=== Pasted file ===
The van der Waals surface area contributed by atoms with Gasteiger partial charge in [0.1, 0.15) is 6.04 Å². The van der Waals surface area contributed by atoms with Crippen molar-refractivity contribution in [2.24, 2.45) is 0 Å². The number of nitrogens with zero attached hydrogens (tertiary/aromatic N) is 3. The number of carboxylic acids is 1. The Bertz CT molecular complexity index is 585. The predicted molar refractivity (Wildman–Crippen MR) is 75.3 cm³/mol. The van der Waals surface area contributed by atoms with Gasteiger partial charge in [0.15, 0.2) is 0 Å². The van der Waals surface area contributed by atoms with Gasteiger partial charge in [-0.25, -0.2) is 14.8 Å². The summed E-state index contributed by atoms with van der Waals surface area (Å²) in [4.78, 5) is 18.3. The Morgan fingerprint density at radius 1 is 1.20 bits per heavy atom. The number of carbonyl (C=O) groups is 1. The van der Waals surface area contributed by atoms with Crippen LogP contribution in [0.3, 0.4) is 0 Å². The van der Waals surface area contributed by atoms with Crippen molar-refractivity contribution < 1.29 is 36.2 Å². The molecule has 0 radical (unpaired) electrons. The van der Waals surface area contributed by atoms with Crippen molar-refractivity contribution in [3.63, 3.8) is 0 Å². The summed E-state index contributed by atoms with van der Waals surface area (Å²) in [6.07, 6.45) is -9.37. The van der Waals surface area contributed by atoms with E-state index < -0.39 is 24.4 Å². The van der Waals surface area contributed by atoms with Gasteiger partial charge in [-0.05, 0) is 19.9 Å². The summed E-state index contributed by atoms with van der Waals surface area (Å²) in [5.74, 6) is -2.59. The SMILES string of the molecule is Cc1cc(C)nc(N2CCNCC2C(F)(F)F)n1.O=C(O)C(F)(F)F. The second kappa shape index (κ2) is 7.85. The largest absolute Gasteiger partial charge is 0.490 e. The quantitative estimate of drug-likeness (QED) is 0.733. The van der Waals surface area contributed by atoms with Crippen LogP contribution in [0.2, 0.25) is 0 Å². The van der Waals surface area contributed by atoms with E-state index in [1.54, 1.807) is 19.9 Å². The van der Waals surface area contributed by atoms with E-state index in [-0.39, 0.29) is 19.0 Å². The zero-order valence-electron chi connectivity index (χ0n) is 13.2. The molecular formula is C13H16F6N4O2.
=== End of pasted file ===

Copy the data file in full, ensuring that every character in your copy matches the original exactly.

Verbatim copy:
The van der Waals surface area contributed by atoms with Gasteiger partial charge in [0.1, 0.15) is 6.04 Å². The van der Waals surface area contributed by atoms with Crippen molar-refractivity contribution in [2.24, 2.45) is 0 Å². The number of nitrogens with zero attached hydrogens (tertiary/aromatic N) is 3. The number of carboxylic acids is 1. The Bertz CT molecular complexity index is 585. The predicted molar refractivity (Wildman–Crippen MR) is 75.3 cm³/mol. The van der Waals surface area contributed by atoms with Gasteiger partial charge in [0.15, 0.2) is 0 Å². The van der Waals surface area contributed by atoms with Gasteiger partial charge in [-0.25, -0.2) is 14.8 Å². The summed E-state index contributed by atoms with van der Waals surface area (Å²) in [4.78, 5) is 18.3. The Morgan fingerprint density at radius 1 is 1.20 bits per heavy atom. The number of carbonyl (C=O) groups is 1. The van der Waals surface area contributed by atoms with Crippen LogP contribution in [0.3, 0.4) is 0 Å². The van der Waals surface area contributed by atoms with Crippen molar-refractivity contribution < 1.29 is 36.2 Å². The molecule has 0 radical (unpaired) electrons. The van der Waals surface area contributed by atoms with Crippen molar-refractivity contribution in [3.63, 3.8) is 0 Å². The summed E-state index contributed by atoms with van der Waals surface area (Å²) in [6.07, 6.45) is -9.37. The van der Waals surface area contributed by atoms with E-state index < -0.39 is 24.4 Å². The van der Waals surface area contributed by atoms with Gasteiger partial charge in [-0.05, 0) is 19.9 Å². The summed E-state index contributed by atoms with van der Waals surface area (Å²) in [5.74, 6) is -2.59. The SMILES string of the molecule is Cc1cc(C)nc(N2CCNCC2C(F)(F)F)n1.O=C(O)C(F)(F)F. The second kappa shape index (κ2) is 7.85. The largest absolute Gasteiger partial charge is 0.490 e. The quantitative estimate of drug-likeness (QED) is 0.733. The van der Waals surface area contributed by atoms with Crippen LogP contribution in [0.2, 0.25) is 0 Å². The van der Waals surface area contributed by atoms with E-state index in [1.54, 1.807) is 19.9 Å². The van der Waals surface area contributed by atoms with E-state index in [-0.39, 0.29) is 19.0 Å². The zero-order valence-electron chi connectivity index (χ0n) is 13.2. The molecular formula is C13H16F6N4O2.